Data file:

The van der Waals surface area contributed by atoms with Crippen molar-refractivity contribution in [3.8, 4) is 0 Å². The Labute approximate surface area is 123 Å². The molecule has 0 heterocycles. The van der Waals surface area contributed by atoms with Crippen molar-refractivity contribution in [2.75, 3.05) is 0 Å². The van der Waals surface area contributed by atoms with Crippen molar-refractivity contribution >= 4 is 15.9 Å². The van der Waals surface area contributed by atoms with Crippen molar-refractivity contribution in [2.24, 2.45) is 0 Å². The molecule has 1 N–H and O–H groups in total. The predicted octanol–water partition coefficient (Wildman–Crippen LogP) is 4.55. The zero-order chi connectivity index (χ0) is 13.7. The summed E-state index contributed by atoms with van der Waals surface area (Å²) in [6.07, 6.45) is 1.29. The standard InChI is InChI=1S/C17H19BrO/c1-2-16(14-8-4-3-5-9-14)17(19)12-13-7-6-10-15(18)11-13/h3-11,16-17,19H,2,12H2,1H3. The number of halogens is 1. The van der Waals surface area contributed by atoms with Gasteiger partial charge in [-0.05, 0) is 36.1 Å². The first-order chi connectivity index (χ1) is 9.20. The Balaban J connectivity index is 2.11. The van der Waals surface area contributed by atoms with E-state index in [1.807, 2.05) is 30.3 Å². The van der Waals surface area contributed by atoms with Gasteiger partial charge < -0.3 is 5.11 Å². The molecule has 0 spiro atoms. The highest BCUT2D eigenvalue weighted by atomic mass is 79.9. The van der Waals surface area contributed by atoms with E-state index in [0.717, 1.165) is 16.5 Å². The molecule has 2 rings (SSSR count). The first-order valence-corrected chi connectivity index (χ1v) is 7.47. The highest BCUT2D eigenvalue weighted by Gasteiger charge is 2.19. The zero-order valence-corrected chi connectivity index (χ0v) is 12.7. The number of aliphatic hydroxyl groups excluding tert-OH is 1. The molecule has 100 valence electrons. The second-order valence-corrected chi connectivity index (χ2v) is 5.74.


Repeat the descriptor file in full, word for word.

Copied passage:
The van der Waals surface area contributed by atoms with Crippen molar-refractivity contribution in [3.8, 4) is 0 Å². The Labute approximate surface area is 123 Å². The molecule has 0 heterocycles. The van der Waals surface area contributed by atoms with Crippen molar-refractivity contribution in [2.75, 3.05) is 0 Å². The van der Waals surface area contributed by atoms with Crippen molar-refractivity contribution >= 4 is 15.9 Å². The van der Waals surface area contributed by atoms with Crippen molar-refractivity contribution in [2.24, 2.45) is 0 Å². The molecule has 1 N–H and O–H groups in total. The predicted octanol–water partition coefficient (Wildman–Crippen LogP) is 4.55. The zero-order chi connectivity index (χ0) is 13.7. The summed E-state index contributed by atoms with van der Waals surface area (Å²) in [6.07, 6.45) is 1.29. The standard InChI is InChI=1S/C17H19BrO/c1-2-16(14-8-4-3-5-9-14)17(19)12-13-7-6-10-15(18)11-13/h3-11,16-17,19H,2,12H2,1H3. The number of halogens is 1. The van der Waals surface area contributed by atoms with Gasteiger partial charge in [-0.05, 0) is 36.1 Å². The first-order chi connectivity index (χ1) is 9.20. The Balaban J connectivity index is 2.11. The van der Waals surface area contributed by atoms with E-state index in [1.807, 2.05) is 30.3 Å². The van der Waals surface area contributed by atoms with Gasteiger partial charge < -0.3 is 5.11 Å². The molecule has 0 spiro atoms. The highest BCUT2D eigenvalue weighted by atomic mass is 79.9. The van der Waals surface area contributed by atoms with E-state index in [0.717, 1.165) is 16.5 Å². The molecule has 2 rings (SSSR count). The first-order valence-corrected chi connectivity index (χ1v) is 7.47. The highest BCUT2D eigenvalue weighted by Gasteiger charge is 2.19. The zero-order valence-corrected chi connectivity index (χ0v) is 12.7. The number of aliphatic hydroxyl groups excluding tert-OH is 1. The molecule has 100 valence electrons. The second-order valence-corrected chi connectivity index (χ2v) is 5.74.